Comparing Pretrial Supervision Modes

Findings from a Random Assignment Study of Remote Versus Hybrid Supervision in New York City

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The U.S. jail population has tripled over the last 30 years due to surges in the use of pretrial detention and money bail.  On any given day, nearly 450,000 people in the United States are detained while awaiting the resolution of their criminal charges. Many of these individuals, still legally innocent, are in jail because they cannot afford to pay the bail amount set as a condition of their release. Pretrial detention takes a significant toll on the lives of affected individuals, putting them at increased risk of continued involvement with the criminal legal system as well as of losing their jobs, housing, and child custody.

As a result, jurisdictions across the United States are reforming their pretrial systems to reduce the number of people who are held in pretrial detention—that is, who remain in jail while they await the adjudication of their cases. As part of this effort, many jurisdictions are moving away from money bail as a primary means of encouraging people to return for future court dates. Instead, they are increasingly relying on alternatives such as pretrial supervision, which requires released people to meet regularly with supervision staff members while their cases are pending. Pretrial supervision has traditionally required clients to report for in-person meetings, particularly for those assessed as being at relatively high risk of failing to attend a court hearing or of being rearrested. 

With the onset of the COVID-19 pandemic, however, many pretrial supervision programs shifted in-person meeting requirements to remote check-ins to protect the health of both clients and staff members. For many jurisdictions, this shift highlighted some of the benefits of remote supervision, which include time savings for clients balancing work, school, caregiving, or other responsibilities, and less resource-intensive administration for supervision providers, potentially generating cost savings. At the same time, some members of the pretrial community questioned whether remote supervision was as effective as in-person interaction at meeting clients’ needs and protecting public safety. As the pandemic waned, it remained unclear whether remote supervision was as effective as in-person or hybrid (a mix of in-person and remote) supervision in achieving the main goals of supervision programs: helping clients make their court appearances and avoid new arrests during the pretrial period.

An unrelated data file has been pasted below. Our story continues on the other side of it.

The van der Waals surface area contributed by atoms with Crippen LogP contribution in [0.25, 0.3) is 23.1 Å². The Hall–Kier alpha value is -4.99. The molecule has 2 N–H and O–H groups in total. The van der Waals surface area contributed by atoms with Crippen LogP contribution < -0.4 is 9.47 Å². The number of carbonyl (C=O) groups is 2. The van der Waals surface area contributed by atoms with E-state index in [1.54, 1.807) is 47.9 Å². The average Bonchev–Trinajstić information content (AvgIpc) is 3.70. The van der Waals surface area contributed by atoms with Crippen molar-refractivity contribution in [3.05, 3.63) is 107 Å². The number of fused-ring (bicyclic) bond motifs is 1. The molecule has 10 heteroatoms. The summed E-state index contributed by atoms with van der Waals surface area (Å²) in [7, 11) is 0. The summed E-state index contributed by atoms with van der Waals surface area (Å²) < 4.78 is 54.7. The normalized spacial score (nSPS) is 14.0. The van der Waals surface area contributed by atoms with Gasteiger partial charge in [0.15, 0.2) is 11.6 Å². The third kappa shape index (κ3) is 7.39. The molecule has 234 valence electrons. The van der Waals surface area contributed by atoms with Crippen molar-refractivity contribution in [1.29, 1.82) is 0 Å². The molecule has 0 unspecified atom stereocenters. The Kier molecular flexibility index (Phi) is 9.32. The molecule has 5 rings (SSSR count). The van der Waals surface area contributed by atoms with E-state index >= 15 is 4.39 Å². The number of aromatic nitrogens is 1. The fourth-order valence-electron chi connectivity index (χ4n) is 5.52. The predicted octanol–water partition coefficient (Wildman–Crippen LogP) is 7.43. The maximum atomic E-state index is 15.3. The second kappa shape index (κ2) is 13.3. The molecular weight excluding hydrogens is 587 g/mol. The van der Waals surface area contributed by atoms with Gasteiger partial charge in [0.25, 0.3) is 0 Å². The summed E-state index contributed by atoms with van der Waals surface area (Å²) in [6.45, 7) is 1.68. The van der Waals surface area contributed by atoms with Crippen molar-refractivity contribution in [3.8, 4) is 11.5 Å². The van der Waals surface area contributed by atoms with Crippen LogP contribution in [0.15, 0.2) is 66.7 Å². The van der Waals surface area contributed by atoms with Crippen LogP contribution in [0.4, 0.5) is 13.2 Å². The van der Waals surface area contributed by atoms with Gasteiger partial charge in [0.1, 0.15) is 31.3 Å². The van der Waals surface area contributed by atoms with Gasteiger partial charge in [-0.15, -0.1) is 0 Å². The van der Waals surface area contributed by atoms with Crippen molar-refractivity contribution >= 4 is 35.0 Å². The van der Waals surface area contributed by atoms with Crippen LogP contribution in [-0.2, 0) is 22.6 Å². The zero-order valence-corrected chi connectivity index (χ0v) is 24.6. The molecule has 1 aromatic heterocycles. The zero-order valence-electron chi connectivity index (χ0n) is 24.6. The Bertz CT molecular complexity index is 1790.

This report presents new evidence on the effects of remote supervision compared with hybrid supervision, based on the results of a randomized controlled trial conducted in the Queens borough of New York City. The trial found that:

  • Remote supervision can be used in place of hybrid supervision while achieving the same levels of court appearance and avoidance of new felony charges.
  • Remote supervision may allow a range of supervision clients to meet the conditions of their release with less disruption to their daily lives and improved ability to handle job, childcare, and other responsibilities during the pretrial period. Given the study’s eligibility criteria, however, it is not known whether these benefits extend to the highest-need and -risk clients, many of whom were not included in the study sample.
  • Staff members and clients acknowledged that both modes of supervision have strengths and challenges, though the clients interviewed for this study felt more positively about remote supervision. There was general agreement that the appropriate supervision mode may vary based on the client’s needs and preferences.

Document Details

Publication Type
April 2024
Skemer, Melanie and Emily Brennan. 2024. Comparing Pretrial Supervision Modes. New York: MDRC.